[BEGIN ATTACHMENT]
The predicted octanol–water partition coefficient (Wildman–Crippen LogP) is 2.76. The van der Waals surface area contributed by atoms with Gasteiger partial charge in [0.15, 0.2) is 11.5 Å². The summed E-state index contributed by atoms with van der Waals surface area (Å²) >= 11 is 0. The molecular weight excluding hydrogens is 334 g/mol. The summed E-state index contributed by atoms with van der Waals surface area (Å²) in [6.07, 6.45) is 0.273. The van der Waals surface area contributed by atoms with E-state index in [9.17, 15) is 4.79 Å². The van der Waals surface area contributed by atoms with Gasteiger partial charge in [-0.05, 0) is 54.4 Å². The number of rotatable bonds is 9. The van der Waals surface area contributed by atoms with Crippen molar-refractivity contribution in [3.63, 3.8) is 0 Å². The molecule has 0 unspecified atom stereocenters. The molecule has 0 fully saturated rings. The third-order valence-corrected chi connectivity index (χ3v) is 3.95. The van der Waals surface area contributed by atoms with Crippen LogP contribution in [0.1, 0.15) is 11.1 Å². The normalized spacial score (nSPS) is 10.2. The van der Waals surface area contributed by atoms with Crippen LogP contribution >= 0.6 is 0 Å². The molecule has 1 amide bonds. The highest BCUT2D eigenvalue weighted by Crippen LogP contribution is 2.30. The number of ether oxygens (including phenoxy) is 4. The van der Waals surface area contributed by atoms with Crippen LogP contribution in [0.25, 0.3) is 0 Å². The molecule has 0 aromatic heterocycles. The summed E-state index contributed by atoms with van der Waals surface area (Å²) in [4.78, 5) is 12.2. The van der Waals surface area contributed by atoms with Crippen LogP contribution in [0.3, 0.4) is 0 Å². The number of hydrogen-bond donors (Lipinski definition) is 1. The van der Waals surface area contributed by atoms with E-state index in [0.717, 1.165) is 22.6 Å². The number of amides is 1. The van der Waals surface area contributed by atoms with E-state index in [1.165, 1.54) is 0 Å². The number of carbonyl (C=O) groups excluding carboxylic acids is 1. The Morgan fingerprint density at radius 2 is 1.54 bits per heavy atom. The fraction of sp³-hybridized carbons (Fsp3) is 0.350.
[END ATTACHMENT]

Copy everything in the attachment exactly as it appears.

The predicted octanol–water partition coefficient (Wildman–Crippen LogP) is 2.76. The van der Waals surface area contributed by atoms with Gasteiger partial charge in [0.15, 0.2) is 11.5 Å². The summed E-state index contributed by atoms with van der Waals surface area (Å²) >= 11 is 0. The molecular weight excluding hydrogens is 334 g/mol. The summed E-state index contributed by atoms with van der Waals surface area (Å²) in [6.07, 6.45) is 0.273. The van der Waals surface area contributed by atoms with E-state index in [9.17, 15) is 4.79 Å². The van der Waals surface area contributed by atoms with Gasteiger partial charge in [-0.05, 0) is 54.4 Å². The number of rotatable bonds is 9. The van der Waals surface area contributed by atoms with Crippen molar-refractivity contribution in [3.63, 3.8) is 0 Å². The molecule has 0 unspecified atom stereocenters. The molecule has 0 fully saturated rings. The third-order valence-corrected chi connectivity index (χ3v) is 3.95. The van der Waals surface area contributed by atoms with Crippen LogP contribution in [0.1, 0.15) is 11.1 Å². The normalized spacial score (nSPS) is 10.2. The van der Waals surface area contributed by atoms with Crippen LogP contribution >= 0.6 is 0 Å². The molecule has 1 amide bonds. The highest BCUT2D eigenvalue weighted by Crippen LogP contribution is 2.30. The number of ether oxygens (including phenoxy) is 4. The van der Waals surface area contributed by atoms with Crippen LogP contribution in [0.25, 0.3) is 0 Å². The molecule has 0 aromatic heterocycles. The summed E-state index contributed by atoms with van der Waals surface area (Å²) in [4.78, 5) is 12.2. The van der Waals surface area contributed by atoms with Crippen LogP contribution in [0.3, 0.4) is 0 Å². The number of hydrogen-bond donors (Lipinski definition) is 1. The van der Waals surface area contributed by atoms with E-state index in [0.717, 1.165) is 22.6 Å². The number of amides is 1. The van der Waals surface area contributed by atoms with E-state index in [1.165, 1.54) is 0 Å². The number of carbonyl (C=O) groups excluding carboxylic acids is 1. The Morgan fingerprint density at radius 2 is 1.54 bits per heavy atom. The fraction of sp³-hybridized carbons (Fsp3) is 0.350.